Spotlight On: Caffeine

A good cup of coffee never fails to wake us up and make us ready to face the day. But while caffeine may be an effective pick-me-up in the morning, is it beneficial even when applied topically to the skin? Lately, lots of companies have included caffeine in their products, claiming it can treat cellulite, dark circles and fight premature aging. But if that’s true, who do women who drink coffee still have to deal with those problems? That’s because, while caffeine provides some benefits to the skin, it’s not a miracle ingredient. So, what does it do? In cosmetics, it has three functions: it works as an antioxidant, a vasoconstrictor and a diuretic.

Can caffeine treat cellulite?

Sadly, there is no proof that caffeine is an effective treatment for cellulite. There were only two studies claiming caffeine can reduce cellulite, but they were both conducted by companies that sell anti-cellulite products. That doesn’t mean they are lying, but that it’s best to wait for independent, peer-reviewed studies confirming these findings before rushing out to buy a cream just because it contains caffeine. However, topical application of caffeine can dehydrate skin cells, making skin appear temporarily smoother (in this case, it acts as a diuretic).

Can caffeine treat dark circles?

Yes and no. Dark circles can be genetic, caused by excessive melanin production, by a tear or by blood pooling under the eyes as a result of inflammation or vasodilation (this last type can be recognized because when you apply pressure to it with a finger, the color disappears). Because caffeine is a vasoconstrictor (it can constrict blood vessels), it can reduce the dark circles caused by blood pooling and also puffiness, but of course the results are only temporary. For other types of dark circles, your best ally is a good concealer.

Can caffeine treat rosacea?

Caffeine has anti-inflammatory properties that can help those affected by rosacea. According to dermatologist Leslie Baumann, because caffeine has the ability to constrict blood vessels, it “can be a tremendous boon to those who suffer from rosacea, which is essentially caused by frequently dilated blood vessels that lose their ability to contract”.

Can caffeine prevent premature aging?

Caffeine has antioxidant properties and, when topically applied to the skin, it protects it from free radical damage, thus helping prevent the signs of aging. However, it’s just one of the many antioxidants available and not the necessarily the best one (antioxidants work best when you use a bunch of them together instead than relying on just one). In addition, a study conducted on mice suggests that caffeine can also reduce sun damage. More evidence to fully confirm this is needed but nevertheless it sounds promising.

The bottom line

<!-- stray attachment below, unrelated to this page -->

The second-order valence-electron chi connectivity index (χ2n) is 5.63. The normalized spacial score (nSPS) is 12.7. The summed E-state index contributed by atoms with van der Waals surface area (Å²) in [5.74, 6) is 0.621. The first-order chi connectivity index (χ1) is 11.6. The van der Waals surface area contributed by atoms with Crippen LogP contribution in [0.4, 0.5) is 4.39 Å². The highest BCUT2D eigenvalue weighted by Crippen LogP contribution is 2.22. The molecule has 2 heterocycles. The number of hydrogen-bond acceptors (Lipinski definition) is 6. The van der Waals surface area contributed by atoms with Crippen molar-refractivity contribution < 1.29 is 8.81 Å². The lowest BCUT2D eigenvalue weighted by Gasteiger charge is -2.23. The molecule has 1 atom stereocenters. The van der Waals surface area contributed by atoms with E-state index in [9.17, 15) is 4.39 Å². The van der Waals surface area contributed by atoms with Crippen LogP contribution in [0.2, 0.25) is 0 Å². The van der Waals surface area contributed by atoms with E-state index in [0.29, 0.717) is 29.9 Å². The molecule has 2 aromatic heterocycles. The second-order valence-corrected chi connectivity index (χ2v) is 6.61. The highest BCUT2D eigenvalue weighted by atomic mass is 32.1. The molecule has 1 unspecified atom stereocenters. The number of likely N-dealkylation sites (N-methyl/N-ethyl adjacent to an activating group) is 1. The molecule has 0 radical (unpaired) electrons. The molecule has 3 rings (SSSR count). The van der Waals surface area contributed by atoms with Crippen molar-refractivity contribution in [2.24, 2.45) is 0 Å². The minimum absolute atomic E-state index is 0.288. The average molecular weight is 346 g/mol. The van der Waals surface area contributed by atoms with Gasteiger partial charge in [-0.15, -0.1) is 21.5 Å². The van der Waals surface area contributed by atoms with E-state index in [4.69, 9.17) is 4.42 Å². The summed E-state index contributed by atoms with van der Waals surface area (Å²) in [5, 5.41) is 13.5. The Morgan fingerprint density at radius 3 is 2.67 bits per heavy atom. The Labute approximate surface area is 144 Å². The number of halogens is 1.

I believe caffeine to be a very hyped-up ingredient. It has antioxidant properties (but so do lots of other ingredients), can’t reduce cellulite but only make skin look smoother and can help treat dark circles caused by blood pooling but only temporarily. Those with rosacea though may benefits from its anti-inflammatory properties. Overall, it is not a bad ingredient and it does provide some benefits to the skin, but its effects, at last those we know so far, aren’t as exciting as to make me want to buy a product solely because it contains it. For now, I think it’s best to stick to a good cup of coffee and only buy products with caffeine when they also contain other ingredients whose benefits have been fully proved.

Do you use any skincare products with caffeine?

8 Comment

  1. I like the way you style your articles – even though they’re a bit longer, the bite-sized subsections make them easy to read.

    And no, I don’t use any caffeine prodcuts.

    • Ana, thanks. I’m glad you like it. I hope that this way, being easier to read, people will be more prone to read the entire thing. But even if they can’t, they can always get the gist of it at the end. :)

    • La Bisbetica, I’m sorry the cream disappointed you. Unfortunately caffeine can only make skin look smoother, not reshape or reduce anything.

  2. What do you think about caffeine in anti hair loss/stimulating shampoos and other similar treatments? Could it really stimulate hair growth?

    • Regn, according to this study http://www.ncbi.nlm.nih.gov/pubmed/17214716, caffeine is a “stimulator of human hair growth in vitro”. This could lead to new treatments for hair loss. The products will have to be formulated so as to contain enough caffeine to be able to penetrate hair and not be rinsed off though so I guess it will work better in leave-in ones rather than shampoos.

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